It is clear that the common choice of the regularizer is no longer appropriate, as it does not take into account the dependencies among the columns of . Most existing MF adaptations to handle temporal dependencies [2, 28, 24, 16, 18] graph-based approaches, where the dependencies are described by a graph and incorporated through a Laplacian regularizer [20]. However, graph-based regularization fails in cases where there are negative correlations between two time points. Furthermore, unlike scenarios where explicit graph information is available with the data (such as social network or product co-purchasing graph for recommender systems), explicit temporal dependency structures are usually unavailable and has to be inferred or approximated. Hence, this approach requires practitioners to either perform a separate procedure to estimate the dependencies or consider very short-term dependencies with simple fixed weights. Moreover, existing MF approaches, while yielding good estimations for missing values in past time points, are poor in terms of forecasting future values, which is crucial in time series analysis.

1.1 Our Contributions:

In this paper, we propose a novel temporal regularized matrix factorization (TRMF) framework for data with temporal dependencies. TRMF generalizes several existing temporal matrix factorization approaches [2, 28, 24, 16, 18] and connects to some existing latent time-series models [8, 11, 15, 12, 23]. Our approach not only supports data-driven temporal dependency learning but also brings the ability to forecast future values to matrix factorization methods. Also, unlike classic time-series models, TRMF easily handles high dimensional time series data even in the presence of many missing values.

Next, based on AR models, we design a novel temporal regularizer to encourage temporal dependencies among the latent embeddings . We also make interesting connections between the proposed regularizer and graph-based approaches [20]. This connection not only leads to better understanding about the dependency structure incorporated by our framework but also brings the benefit of using off-the-shelf efficient solvers such as GRALS [17] directly to solve TRMF.

The rest of this paper is organized as follows. In Section 2, we review the existing approaches and their limitations on data with temporal dependencies. We present the proposed TRMF framework in Section 3, and show that the method is highly general and can be used for a variety of time series applications. We introduce a novel AR temporal regularizer in Section 4, and make connections to graph-based regularization approaches. We demonstrate the superiority of the proposed approach via extensive experimental results in Section 5 and conclude the paper in Section 6.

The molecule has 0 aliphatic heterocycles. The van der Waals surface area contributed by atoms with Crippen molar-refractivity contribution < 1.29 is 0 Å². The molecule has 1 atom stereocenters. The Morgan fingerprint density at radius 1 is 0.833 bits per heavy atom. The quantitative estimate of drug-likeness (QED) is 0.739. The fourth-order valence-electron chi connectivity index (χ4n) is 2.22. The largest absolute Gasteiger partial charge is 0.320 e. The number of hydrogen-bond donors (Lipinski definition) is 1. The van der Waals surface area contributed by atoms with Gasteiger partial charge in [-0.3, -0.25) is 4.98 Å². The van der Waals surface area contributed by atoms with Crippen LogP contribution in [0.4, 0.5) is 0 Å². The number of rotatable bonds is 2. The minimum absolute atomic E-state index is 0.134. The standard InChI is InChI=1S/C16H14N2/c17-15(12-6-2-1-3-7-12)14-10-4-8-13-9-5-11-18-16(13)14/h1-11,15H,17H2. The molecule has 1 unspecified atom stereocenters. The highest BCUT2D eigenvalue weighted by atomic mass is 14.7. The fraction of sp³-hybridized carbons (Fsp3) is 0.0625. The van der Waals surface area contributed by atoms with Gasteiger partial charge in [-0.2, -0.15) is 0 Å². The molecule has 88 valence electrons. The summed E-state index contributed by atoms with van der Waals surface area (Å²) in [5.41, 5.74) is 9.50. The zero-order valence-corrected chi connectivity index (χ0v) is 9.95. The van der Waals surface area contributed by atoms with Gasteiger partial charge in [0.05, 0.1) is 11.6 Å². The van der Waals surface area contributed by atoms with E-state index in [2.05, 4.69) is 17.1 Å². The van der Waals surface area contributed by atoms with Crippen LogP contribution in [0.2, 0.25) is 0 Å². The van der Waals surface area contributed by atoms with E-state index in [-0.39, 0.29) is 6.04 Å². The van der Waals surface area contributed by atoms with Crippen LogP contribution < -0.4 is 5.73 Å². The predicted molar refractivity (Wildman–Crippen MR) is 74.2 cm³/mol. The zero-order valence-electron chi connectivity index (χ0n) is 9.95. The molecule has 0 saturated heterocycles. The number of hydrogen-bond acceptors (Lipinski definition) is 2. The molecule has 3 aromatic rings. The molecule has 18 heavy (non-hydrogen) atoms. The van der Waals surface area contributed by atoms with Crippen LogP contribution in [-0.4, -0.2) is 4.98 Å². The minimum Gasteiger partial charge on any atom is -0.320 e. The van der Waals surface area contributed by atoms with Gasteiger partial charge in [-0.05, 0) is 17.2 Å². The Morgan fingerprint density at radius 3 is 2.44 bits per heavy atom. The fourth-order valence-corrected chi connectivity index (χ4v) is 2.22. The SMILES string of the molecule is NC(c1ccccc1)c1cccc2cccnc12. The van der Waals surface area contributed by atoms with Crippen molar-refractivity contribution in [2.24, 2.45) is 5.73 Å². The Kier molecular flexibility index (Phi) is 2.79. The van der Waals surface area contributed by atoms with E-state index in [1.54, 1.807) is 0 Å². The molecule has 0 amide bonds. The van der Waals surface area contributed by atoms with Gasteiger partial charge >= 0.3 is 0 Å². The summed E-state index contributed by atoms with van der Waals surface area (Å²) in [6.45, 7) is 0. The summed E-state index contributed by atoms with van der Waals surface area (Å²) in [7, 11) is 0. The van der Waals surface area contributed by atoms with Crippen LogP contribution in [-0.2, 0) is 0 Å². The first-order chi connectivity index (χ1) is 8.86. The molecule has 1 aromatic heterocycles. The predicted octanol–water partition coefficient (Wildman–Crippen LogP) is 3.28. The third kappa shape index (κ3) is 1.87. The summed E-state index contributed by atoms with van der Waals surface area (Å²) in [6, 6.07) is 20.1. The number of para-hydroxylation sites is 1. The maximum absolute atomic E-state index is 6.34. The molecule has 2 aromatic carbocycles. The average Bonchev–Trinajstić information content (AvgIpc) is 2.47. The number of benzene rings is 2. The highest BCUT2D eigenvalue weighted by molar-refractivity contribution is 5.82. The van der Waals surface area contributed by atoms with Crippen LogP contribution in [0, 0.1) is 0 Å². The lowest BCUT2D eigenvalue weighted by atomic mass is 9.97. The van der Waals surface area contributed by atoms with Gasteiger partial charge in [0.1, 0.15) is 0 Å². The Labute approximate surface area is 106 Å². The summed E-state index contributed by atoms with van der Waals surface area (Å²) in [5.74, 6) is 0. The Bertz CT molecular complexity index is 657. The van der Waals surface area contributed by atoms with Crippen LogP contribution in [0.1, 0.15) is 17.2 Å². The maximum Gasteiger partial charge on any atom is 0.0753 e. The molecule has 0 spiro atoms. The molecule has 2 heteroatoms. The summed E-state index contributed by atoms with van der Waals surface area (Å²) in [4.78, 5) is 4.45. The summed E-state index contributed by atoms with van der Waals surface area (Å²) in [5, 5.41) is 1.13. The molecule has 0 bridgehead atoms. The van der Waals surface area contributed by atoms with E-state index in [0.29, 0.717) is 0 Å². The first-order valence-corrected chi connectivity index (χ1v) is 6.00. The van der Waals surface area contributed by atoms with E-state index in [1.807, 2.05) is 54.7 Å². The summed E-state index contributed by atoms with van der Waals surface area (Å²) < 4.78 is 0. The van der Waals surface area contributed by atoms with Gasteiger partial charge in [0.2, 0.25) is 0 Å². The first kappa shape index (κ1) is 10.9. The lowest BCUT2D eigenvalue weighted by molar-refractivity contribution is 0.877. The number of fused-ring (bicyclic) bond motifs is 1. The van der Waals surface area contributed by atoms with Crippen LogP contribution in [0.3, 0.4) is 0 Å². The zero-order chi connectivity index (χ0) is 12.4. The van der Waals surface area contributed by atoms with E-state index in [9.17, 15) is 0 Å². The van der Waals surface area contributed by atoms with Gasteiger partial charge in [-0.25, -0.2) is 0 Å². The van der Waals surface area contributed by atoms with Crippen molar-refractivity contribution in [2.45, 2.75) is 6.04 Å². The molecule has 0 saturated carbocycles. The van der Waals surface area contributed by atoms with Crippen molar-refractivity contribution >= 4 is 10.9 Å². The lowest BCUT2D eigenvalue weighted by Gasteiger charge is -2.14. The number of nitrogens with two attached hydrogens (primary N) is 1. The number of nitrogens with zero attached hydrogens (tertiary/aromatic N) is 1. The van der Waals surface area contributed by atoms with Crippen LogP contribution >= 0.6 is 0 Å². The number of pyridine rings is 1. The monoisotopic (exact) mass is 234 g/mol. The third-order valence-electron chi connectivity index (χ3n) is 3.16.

2 Data with Temporal Dependency: Existing Approaches and Limitations

2.1 Time-Series Models

Models such as AR and DLM are not suitable for modern multiple high-dimensional time series data (i.e., both and are large) due to their inherent computational inefficiency (see Section 1). To reduce the number of parameters and avoid overfitting in AR models, there have been studies with various structured transition matrices such as low rank and sparse matrices [5, 13]. The focus of most of these works is on devising better statistical consistency guarantees, and the issue of scalability of AR models remains a challenge. On the other hand, it is also challenging for many classic time-series models to deal with data with missing values [1].

DLM unifies many other time series models [15, 23]. The original idea goes back to the Kalman filter [8] in the control theory community. In many situations where the model parameters such as in (1) and in (2) are either given or designed by practitioners, the Kalman filter approach is used to preform forecasting, while the Kalman smoothing approach is used to impute missing entries. In situations where model parameters are unknown, EM algorithms are applied to estimate both the model parameters and latent embeddings for DLM [19, 3, 11, 12, 21]. As most EM approaches for DLM contain the Kalman filter as a building block, they cannot scale to very high dimensional time series data. Indeed, as shown in Section 5, the popular R package for DLM’s does not scale beyond data with a few hundred observations and dimensions.

2.2 Existing Matrix Factorization Approaches for Time Series

In standard matrix factorization (3), the squared Frobenius norm is the usual regularizer of choice for . Because squared Frobenius norm assumes no dependencies among , standard MF formulation is invariant to column permutation and not applicable to data with temporal dependencies. Hence most existing temporal MF approaches [2, 28, 24, 16, 18] turn to the framework of graph-based regularization [20] for temporally dependent , with a graph encoding the temporal dependencies.

Graph regularization for temporal dependency.

The framework of graph-based regularization is an approach to describe and incorporate general dependencies among variables. Let be a graph over and be the weight between the -th node and -th node. A popular regularizer to include as part of an objective function is the following:

(4)

where denotes the edge between -th node and -th node, and the second summation term is used to guarantee strong convexity.